Our guest blogger is Efrain Agosto.
2008-03-23 by David Howell

Efrain Agosto has been Professor of New Testament at Hartford Seminary and Director of its Hispanic Ministries Program since 1995.  He was a licensed minister with the Hispanic Assemblies of God and is currently affiliated with the United Church of Christ. He preaches often in a variety of church and ecumenical settings.  This year he also serves as interim dean at the Seminary.

Jeffery Tribble
2008-03-19 by David von Schlichten

Thank you to Jeffery L. Tribble, Sr. for agreeing to serve as our guest blogger during this full week. We look forward to talking with him here amid the jets in the tub.

As you prepare for Resurrection Day, read Eric Heen's exegetical article free of charge by going to Share It! and then to Free Samples from Lectionary Homiletics.

Speaking of Lectionary Homiletics, below are highlights from this week's articles.

Theological Themes”

Arum W. Jones puts into boldface the disruptive uniqueness of Easter/Resurrection Day. We Christians tend to see Easter as just part of the Church's and nature's seasonal cycle. Along with the return of the robin and the blooming of the lilies is Easter, or so many of us think.

Jones reteaches us that the Resurrection is indeed disruptive. This event of new life is revolutionary, in opposition to the regular cycle, thanks be to God.

Sermon Reviews”

Efrain Agosto summarizes a sermon by Mary Scifres that, like the “Theological Themes” article, proclaims the Resurrection's radicality. The Resurrection teaches us that God has conquered death and that Christ has saved us from the power of sin, yet many of us live in fear of aging and with beating ourselves up for our shortcomings. Let's challenge each other to embrace that greatness of the Good News. For every moment, the Resurrection matters.

Preaching the Lesson”

Anna Carter Florence is her usual brilliantly outside-the-tomb self as she reflects on the idea of thinking that someone has stolen Christ's body. When we believers hear criticisms or deconstructions of our beliefs, it may seem to us that someone has stolen Christ's body. When we hurt from violence, hypocrisy and heresy, we may lament that someone has invaded and snatched the body of Christ. Jesus, however, is not alien; rather, he comes to us and calls us by name. In addition, we may want to respond by clinging to Jesus, trying to keep him all to ourselves, but the Spirit calls us to go and tell that Christ is alive.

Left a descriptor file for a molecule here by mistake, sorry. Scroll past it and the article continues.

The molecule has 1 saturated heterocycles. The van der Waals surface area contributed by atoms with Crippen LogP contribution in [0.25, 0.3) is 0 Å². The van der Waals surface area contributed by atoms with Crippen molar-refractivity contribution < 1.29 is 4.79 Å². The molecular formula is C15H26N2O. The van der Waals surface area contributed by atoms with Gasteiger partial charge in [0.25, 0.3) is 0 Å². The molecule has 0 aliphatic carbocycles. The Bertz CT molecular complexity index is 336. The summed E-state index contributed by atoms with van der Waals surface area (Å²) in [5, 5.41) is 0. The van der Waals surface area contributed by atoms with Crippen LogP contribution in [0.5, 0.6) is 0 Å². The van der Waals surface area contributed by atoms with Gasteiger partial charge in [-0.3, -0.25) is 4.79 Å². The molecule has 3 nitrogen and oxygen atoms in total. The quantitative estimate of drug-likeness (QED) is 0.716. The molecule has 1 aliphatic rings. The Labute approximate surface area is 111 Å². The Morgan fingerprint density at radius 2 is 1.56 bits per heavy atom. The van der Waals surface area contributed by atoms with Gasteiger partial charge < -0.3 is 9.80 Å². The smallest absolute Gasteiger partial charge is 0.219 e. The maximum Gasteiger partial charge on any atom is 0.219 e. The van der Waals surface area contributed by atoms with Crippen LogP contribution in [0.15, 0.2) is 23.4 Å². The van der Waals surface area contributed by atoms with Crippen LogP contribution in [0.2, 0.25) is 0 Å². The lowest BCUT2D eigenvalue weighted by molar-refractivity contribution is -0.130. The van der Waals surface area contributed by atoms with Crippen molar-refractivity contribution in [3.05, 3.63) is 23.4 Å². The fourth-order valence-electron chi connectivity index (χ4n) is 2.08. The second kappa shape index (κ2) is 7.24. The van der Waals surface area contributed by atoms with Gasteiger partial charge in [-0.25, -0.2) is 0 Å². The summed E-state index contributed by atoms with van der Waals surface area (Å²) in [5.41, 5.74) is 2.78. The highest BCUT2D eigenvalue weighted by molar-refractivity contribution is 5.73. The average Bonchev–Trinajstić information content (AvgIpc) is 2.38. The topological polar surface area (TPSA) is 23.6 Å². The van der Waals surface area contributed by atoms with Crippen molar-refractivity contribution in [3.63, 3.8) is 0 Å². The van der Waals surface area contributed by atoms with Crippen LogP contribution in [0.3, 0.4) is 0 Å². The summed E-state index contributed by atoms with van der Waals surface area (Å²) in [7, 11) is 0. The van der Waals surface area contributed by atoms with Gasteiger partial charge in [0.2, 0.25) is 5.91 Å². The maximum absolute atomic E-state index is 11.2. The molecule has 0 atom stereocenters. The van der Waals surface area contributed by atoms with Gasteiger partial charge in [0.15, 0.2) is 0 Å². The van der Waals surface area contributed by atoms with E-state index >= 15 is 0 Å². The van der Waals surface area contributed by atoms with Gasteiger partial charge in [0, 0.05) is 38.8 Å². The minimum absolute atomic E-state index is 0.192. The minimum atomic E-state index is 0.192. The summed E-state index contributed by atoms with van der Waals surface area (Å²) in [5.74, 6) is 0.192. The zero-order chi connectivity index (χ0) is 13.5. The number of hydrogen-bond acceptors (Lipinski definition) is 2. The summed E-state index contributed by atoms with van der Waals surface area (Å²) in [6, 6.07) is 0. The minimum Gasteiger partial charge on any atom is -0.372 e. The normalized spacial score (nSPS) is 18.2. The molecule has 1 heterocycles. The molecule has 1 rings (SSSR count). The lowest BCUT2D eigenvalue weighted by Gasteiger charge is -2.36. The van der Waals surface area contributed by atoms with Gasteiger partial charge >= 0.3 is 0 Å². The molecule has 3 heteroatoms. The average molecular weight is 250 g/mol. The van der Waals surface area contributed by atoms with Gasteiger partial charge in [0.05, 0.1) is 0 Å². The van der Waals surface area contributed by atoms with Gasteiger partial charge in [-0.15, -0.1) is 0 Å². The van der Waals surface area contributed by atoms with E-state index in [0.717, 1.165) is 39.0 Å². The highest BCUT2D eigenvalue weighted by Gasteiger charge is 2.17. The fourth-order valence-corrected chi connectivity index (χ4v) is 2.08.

I am indeed thinking about my Resurrection Day sermon, but first I need to write my Good Friday sermon. Good Friday first. Always.

Pondering all this in my heart, I am

Ever yours in Christ,

David von Schlichten, Lectionary Blog Moderator

Our Guest Blogger This Week
2008-03-18 by CJ Teets

Jeffery L. Tribble, Sr. joined the faculty of Columbia Theological Seminary in the fall of 2007 in the role of Assistant Professor of Ministry. He previously served as Assistant Professor of Congregational Leadership and Director of the Church and the Black Experience at Garrett-Evangelical Theological Seminary. He is the author of two books, “Transformative Pastoral Leadership in the Black Church” and “Joining Jesus: A Class Manual for Initiation into Christian Discipleship and Welcome into the AME Zion Church.” An ordained elder in the A.M.E. Zion Church, he has served as a pastor in Gary, IN and Chicago, IL. Currently, he serves with his wife, Rev. Cherlyn Tribble, as a bi-vocational co-pastor of a new church development, the New Vision A.M.E. Zion  Church, in  Suwanee, GA.

Rick and Tom's Sermons in the Cafe
2008-03-14 by David von Schlichten

Please go to Share It! and then to the Sermon Feedback Cafe to give Rick Brand and Tom Steagald feedback on their sermons. Rick and Tom's sermons are always engaging and edifying.


Yours in Christ,

David von Schlichten, Lectionary Blog Moderator

"Lectionary Homiletics" Highlights
2008-03-13 by David von Schlichten

Thank you to Jule Nyhuis for being our perspicacious guest blogger. Please scroll down to enjoy her entry.

Thank you also to Dee Dee Haines for additional helpful thoughts about Matthew 21, as well as to Stephen Schuette. Please scroll down to read their contributions. Thanks be to God for the array of intelligent, articulate preachers who take the time to talk in the tub.